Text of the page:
The five matriculants, including Cobus Burger from Hoërskool Duineveld in the Northern Cape, who secured a trip to Antarctica will finally depart after preparing themselves during their nine day isolation.
THE FIVE matriculants who secured a trip to Antarctica will finally depart after preparing themselves during their nine day isolation.
The group of Matrics in Antarctica (MIA) learners stayed at the Table Bay hotel for their Covid-19 isolation period and will depart from there on Tuesday.
Their first stop will be the Novolazarevskaya Antarctic research station in Russia.
The City’s mayoral committee member for transport, Felicity Purchase, said: “Cape Town is one of the gateway cities which serve as platforms to the entry of the Antarctic continent.
“The others are Christchurch, Hobart, Punta Arenas and Ushuaia. Cape Town is the largest of these gateway cities and creates the departure point from both the port and air access. It is a privilege for Cape Town to be one of the gateway cities.”
She said the learners would fly in a plane they’ve probably never imagined before. “To experience the sun never setting is going to be a first for the learners. They will land on a flat ice shelf that just goes on for miles.”
MIA founder, Riaan Manser, who will be at the forefront of guiding the learners, said: “This is going to be a groundbreaking expedition during the five days there in terms of data gathering. These five bright kids will get an intimate, first hand understanding of Antarctica.”
He said touching the ice in Antarctica would allow them to return a lot more ambitious to fight climate change.
“The fact that Cape Town is an easy portal to the continent means we have to make sure that our country’s citizens are being introduced to Antarctica at a young age and to also start taking some personal responsibility because of our proximity.”
Western Cape MIA winner Ayakha Melithafa – who is from the Centre of Science and Technology (COSAT) in Khayelitsha – said: “Experiencing what other continents are facing will help me shape my activism to get more people involved in the movement against the climate crisis.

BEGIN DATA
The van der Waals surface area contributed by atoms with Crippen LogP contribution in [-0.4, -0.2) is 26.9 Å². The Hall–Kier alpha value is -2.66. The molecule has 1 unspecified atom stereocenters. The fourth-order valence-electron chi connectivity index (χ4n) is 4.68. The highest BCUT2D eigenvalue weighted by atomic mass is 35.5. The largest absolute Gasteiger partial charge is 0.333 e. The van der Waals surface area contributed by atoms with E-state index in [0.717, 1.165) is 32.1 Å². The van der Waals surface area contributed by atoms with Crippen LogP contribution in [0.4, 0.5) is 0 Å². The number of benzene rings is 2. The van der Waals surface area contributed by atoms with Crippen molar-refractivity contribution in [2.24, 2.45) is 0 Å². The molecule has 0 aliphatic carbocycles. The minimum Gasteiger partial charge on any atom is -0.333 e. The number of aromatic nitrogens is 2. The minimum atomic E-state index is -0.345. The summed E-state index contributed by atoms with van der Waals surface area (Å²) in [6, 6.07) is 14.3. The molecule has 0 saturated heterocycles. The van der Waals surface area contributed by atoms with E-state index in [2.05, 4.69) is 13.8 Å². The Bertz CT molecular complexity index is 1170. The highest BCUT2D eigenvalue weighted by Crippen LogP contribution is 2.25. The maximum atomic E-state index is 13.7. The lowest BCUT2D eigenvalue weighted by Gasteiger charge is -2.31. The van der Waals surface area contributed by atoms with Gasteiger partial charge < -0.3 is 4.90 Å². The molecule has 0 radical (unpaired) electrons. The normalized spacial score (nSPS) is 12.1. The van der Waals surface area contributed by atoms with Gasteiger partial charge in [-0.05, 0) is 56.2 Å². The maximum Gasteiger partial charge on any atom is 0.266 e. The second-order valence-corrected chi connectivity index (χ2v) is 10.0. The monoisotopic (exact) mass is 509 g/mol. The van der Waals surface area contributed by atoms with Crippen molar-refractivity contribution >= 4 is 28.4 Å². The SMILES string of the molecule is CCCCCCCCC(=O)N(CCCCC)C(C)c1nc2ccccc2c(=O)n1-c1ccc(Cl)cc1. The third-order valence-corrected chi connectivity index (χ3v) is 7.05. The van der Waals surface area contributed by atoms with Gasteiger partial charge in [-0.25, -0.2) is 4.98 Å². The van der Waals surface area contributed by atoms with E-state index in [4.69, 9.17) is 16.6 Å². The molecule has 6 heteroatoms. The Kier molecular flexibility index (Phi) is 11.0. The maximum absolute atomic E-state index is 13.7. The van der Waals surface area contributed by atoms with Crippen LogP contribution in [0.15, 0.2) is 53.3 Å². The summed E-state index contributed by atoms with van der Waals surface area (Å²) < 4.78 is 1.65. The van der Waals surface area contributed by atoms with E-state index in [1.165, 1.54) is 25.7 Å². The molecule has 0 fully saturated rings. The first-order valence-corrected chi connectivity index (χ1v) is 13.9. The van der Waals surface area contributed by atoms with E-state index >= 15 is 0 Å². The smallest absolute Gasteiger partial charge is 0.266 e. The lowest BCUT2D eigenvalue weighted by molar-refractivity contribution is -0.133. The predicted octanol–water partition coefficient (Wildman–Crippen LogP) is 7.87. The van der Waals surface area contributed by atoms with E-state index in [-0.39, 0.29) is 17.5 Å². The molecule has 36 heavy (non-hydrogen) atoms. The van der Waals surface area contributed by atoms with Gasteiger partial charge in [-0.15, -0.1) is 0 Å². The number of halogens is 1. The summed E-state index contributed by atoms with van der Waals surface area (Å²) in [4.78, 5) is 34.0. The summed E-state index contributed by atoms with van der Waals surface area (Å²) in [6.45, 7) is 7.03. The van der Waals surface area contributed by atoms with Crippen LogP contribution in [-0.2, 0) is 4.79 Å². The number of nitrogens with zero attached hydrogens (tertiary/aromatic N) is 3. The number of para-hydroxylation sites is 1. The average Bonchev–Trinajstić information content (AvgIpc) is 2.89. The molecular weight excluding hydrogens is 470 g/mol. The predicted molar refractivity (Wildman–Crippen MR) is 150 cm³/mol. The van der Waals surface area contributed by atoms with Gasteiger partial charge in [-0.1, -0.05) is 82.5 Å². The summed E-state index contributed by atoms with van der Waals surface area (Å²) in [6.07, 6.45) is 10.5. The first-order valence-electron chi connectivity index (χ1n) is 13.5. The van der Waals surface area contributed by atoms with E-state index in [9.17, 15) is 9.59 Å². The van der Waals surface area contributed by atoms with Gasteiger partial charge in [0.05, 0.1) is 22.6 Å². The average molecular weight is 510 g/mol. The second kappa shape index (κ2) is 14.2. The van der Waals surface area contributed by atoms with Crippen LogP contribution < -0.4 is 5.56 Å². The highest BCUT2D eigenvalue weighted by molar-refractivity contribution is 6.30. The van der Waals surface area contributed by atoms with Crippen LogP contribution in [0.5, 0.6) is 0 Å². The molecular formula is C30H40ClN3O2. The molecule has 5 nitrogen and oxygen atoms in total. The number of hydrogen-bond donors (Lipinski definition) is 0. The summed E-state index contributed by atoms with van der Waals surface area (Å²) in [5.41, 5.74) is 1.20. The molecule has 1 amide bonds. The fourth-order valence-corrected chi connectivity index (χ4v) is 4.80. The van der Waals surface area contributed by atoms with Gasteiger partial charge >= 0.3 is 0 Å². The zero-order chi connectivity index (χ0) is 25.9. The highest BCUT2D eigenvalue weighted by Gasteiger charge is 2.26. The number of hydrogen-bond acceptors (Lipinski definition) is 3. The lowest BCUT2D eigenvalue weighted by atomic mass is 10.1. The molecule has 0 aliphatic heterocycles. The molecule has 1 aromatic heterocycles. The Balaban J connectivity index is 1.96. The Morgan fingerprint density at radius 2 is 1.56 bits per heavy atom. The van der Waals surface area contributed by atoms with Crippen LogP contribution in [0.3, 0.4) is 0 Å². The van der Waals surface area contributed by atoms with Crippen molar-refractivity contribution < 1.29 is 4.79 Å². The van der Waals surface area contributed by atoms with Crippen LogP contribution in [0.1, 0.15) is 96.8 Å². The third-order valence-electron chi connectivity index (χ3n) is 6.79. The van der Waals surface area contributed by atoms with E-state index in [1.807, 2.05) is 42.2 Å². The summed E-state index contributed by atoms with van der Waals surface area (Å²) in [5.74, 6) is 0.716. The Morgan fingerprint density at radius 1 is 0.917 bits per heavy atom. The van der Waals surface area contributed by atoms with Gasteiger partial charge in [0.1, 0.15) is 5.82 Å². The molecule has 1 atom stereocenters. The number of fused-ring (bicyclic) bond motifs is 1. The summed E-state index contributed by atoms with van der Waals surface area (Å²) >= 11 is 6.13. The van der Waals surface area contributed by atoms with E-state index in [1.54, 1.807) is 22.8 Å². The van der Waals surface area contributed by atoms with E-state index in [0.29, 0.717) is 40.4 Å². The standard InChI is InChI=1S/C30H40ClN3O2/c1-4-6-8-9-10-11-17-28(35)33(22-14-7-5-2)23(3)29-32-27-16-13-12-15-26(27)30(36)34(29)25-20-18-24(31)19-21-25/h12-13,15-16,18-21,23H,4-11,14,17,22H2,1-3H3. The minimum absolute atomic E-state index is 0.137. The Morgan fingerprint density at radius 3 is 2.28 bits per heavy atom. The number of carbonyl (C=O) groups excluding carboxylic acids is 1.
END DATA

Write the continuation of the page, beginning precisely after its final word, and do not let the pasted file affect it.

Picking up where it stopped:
“The environment is a problem bigger than ourselves and as a young generation, it is our responsibility to take it into our own hands. We need to articulate what’s happening around us and understand that it is not okay.
“We need to let the older generation know that we do see what is happening and we want to move in a different direction.”
Phaldiela Cooper, principal of COSAT, said she is extremely proud of Melithafa whose resolute effort has been rewarded by her being chosen for this unique opportunity.
“I am very happy that a learner from Khayelitsha can represent the Western Cape. She has been working very hard in the community to bring attention to the climate crisis and urge people to take care of the environment.”
Western Cape MEC Debbie Schäfer also congratulated Melithafa for being one of the winners out of more than 3 000 entries from across South Africa.
“Having met with Mr Manser during the development of the trip and competition, I am so pleased that a learner from the Western Cape is going to be joining him for this experience.
“While in Antarctica, the students will do experiments and go on an overnight adventure camp. I have no doubt that the five matrics will learn valuable lessons not only about Antarctica and the scientific research being undertaken there, but also in personal development and character-building,” Schäfer said.
“I spoke to Ayakhe yesterday to wish her well. She is very excited and I hope to engage with her on her return to find out about her experiences.”